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Economy in Brief

Several Indicators Signal U.S. Inflationary Upturn
by Tom Moeller October 7, 2009

Liquidity has long been viewed as having the potential for fueling inflationary problems for an economy. Before that problem actually emerges, several "market-based" indicators help provide a market view of the pricing outlook. While hardly precise, the figures do give a measure of risk. Some view that risk as an outgrowth of how much liquidity there is in the economy, and by all measures, inflationary pressures are set to rise.

So far, the inflationary environment has been tame. Through August, lower oil prices dropped the y/y change in the CPI to -1.4% although recent gains in prices have raised the three-month rate to 4.9%. During that period "core" prices power fell to 1.5% on both a twelve and three-month basis, down from a high of 2.9% during the summer of 2006.

Let's look at five market-based harbingers of future inflation.

First, the dollar is an indicator of a potential inflationary threat in that it raises the prices of imported goods relative to domestically made products. The dollar has been under significant pressure recently as the weak U.S. economy has forced the Federal Reserve to lower interest rates to near-zero from above 5% in 2007. Certainly, recessions abroad have forced rates lower there as well. The declines, however, have been not as large as in the U.S.

Next, gold & commodity prices give signals of potential inflationary threats. They do not feed directly significantly into product prices, but rather they can be a measure of the market's inflationary psychology. To that end, gold recently has jumped to a record $1,040 per ounce, up 14% y/y. Copper prices also have been strong. They have doubled since December while aluminum prices have risen by one-half.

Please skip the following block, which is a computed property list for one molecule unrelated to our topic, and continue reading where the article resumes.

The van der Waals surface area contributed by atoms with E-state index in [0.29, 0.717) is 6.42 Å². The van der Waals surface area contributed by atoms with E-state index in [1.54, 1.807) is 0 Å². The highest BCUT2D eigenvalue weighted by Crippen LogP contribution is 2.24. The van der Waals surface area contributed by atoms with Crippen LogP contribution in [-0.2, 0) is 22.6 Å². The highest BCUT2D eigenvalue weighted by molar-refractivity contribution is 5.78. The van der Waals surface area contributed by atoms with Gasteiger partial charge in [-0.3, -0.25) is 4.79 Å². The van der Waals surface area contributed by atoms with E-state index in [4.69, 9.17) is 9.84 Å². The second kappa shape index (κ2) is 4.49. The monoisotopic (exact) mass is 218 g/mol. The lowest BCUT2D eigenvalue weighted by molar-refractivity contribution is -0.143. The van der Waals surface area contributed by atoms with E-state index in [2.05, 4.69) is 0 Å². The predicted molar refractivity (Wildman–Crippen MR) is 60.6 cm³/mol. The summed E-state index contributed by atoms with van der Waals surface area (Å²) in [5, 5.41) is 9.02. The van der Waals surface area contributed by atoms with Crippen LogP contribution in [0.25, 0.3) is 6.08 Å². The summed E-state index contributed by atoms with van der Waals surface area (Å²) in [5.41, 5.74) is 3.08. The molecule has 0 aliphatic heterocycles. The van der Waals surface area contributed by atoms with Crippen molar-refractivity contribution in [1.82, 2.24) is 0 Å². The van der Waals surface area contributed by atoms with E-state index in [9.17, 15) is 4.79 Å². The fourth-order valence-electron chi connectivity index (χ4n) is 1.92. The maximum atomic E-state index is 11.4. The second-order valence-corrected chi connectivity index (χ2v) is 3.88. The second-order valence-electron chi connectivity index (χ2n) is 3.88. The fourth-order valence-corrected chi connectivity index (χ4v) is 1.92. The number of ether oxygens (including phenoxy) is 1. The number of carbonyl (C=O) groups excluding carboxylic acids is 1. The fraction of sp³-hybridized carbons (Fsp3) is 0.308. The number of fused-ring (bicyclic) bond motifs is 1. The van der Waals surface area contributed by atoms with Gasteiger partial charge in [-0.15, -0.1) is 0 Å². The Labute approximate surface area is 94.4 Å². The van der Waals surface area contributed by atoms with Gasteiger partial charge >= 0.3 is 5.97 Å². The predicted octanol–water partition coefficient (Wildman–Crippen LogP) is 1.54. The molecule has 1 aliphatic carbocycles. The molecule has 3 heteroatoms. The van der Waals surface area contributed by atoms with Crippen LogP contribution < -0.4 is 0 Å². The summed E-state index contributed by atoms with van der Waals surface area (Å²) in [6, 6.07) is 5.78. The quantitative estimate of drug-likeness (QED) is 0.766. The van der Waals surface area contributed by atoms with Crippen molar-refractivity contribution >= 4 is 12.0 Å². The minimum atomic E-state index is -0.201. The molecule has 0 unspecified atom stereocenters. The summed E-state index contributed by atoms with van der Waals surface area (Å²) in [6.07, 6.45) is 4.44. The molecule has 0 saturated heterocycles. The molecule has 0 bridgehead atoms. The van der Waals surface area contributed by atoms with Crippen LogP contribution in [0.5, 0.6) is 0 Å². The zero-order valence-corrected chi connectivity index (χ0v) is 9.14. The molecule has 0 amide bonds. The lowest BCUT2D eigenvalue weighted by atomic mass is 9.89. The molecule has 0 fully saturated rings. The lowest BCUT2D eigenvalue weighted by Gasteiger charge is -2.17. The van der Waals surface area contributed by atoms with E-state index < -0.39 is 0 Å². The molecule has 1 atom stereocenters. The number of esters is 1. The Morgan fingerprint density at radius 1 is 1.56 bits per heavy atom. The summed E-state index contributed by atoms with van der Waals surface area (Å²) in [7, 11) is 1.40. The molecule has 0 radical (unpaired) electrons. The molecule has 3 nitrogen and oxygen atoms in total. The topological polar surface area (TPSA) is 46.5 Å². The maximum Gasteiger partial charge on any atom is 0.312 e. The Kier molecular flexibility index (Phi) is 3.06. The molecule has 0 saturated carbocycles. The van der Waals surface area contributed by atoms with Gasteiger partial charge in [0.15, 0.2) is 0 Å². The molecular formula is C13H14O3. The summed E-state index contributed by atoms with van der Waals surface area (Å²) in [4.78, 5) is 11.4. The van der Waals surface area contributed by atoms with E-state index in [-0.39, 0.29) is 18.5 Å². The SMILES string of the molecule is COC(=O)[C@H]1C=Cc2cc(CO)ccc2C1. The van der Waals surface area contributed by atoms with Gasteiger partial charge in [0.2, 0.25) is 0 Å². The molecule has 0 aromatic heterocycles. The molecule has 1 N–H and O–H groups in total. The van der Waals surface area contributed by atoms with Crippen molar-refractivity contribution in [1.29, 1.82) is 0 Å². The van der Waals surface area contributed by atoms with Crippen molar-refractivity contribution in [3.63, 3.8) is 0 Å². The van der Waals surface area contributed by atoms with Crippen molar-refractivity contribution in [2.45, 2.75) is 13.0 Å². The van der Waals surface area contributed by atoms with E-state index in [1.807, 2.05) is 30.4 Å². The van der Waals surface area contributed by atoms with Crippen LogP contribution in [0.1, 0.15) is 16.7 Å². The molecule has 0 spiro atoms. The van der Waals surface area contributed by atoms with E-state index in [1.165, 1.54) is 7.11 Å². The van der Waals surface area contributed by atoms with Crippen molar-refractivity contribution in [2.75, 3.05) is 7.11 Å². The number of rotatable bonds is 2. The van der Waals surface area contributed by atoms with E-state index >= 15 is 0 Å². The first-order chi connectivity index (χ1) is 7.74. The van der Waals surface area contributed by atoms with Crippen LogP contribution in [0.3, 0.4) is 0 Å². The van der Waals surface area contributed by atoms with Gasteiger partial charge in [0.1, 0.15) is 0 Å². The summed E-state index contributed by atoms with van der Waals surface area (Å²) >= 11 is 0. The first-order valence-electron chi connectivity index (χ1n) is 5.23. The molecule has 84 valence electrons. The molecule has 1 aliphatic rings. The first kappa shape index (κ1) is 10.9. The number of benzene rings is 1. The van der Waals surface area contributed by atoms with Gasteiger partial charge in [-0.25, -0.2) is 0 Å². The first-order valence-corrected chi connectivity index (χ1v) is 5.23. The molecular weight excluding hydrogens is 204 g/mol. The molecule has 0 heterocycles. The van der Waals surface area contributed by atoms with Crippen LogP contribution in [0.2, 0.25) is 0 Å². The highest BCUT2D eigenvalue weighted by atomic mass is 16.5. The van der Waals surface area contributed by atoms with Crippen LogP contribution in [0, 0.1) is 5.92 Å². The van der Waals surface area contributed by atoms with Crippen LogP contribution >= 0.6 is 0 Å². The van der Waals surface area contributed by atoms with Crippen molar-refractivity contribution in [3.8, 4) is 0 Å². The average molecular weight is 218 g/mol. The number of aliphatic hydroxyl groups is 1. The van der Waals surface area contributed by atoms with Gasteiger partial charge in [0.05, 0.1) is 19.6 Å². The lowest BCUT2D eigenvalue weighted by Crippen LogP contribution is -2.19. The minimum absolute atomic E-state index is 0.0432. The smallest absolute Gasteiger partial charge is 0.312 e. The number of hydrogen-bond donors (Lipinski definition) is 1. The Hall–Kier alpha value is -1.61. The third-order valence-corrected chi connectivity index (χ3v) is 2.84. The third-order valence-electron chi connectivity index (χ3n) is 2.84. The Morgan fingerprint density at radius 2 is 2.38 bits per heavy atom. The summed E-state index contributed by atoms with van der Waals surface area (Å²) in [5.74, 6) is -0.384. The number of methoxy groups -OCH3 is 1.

The interest rate yield curve gives yet another reading of inflationary psychology in the credit market. Following inversion as recently as late-2007 the spread has widened to over 300 basis points, though it recently has narrowed slightly. Also providing an indication of inflationary risk is the market for TIPS, or Treasury inflation-protected securities. Recently, that signal has stabilized after a sharp upturn this spring. From the U.S. Federal Reserve, two papers discuss the value of TIPS. One, The TIPS Yield Curve and Inflation Compensation

can be found here while the other, The U.S. Treasury Yield Curve: 1961 to the Present can be found here.

Money supply growth also can fuel inflation, directly through a heightened demand for goods and services, or just through increased liquidity. The Fed raised the growth rate in M2 to nearly 20% in the aftermath of the crash in stock prices last year. Instead of spending, consumers have chosen to lift their savings to a 3-4% rate from one percent early last year. Lately, money growth has been scaled back radically to near zero or less. In tandem, growth in the monetary base has been dropped. Nevertheless, the liquidity provided earlier by the Fed has not been drained.

What is money being used for? A measure of the degree to which money is being spent or that savings are being rebuilt is the velocity of money, i.e., the ratio of GDP to the money supply. Here the message is clear. Recent money creation is being used for personal liquidity rather than spending power. The ratio recently continued its collapse and fell to 8.6 from its high near 10.5 last year. Velocity tends to fall during periods of declining interest rates and the recent decline has been to the lowest level since the recession of 2001.

So far, the pieces of the puzzle suggest a coming problem of rising prices. What could diffuse this problem is a concerted effort by the Fed to rein in the growth of money. That may already have begun as indicated by no growth in M2 since the spring. However, that's only one of the above measures that points to a diminished inflationary threat. Thus, more aggressive action seems warranted. Recent speculation of the Fed delaying an interest rate increase until later next year is not encouraging.

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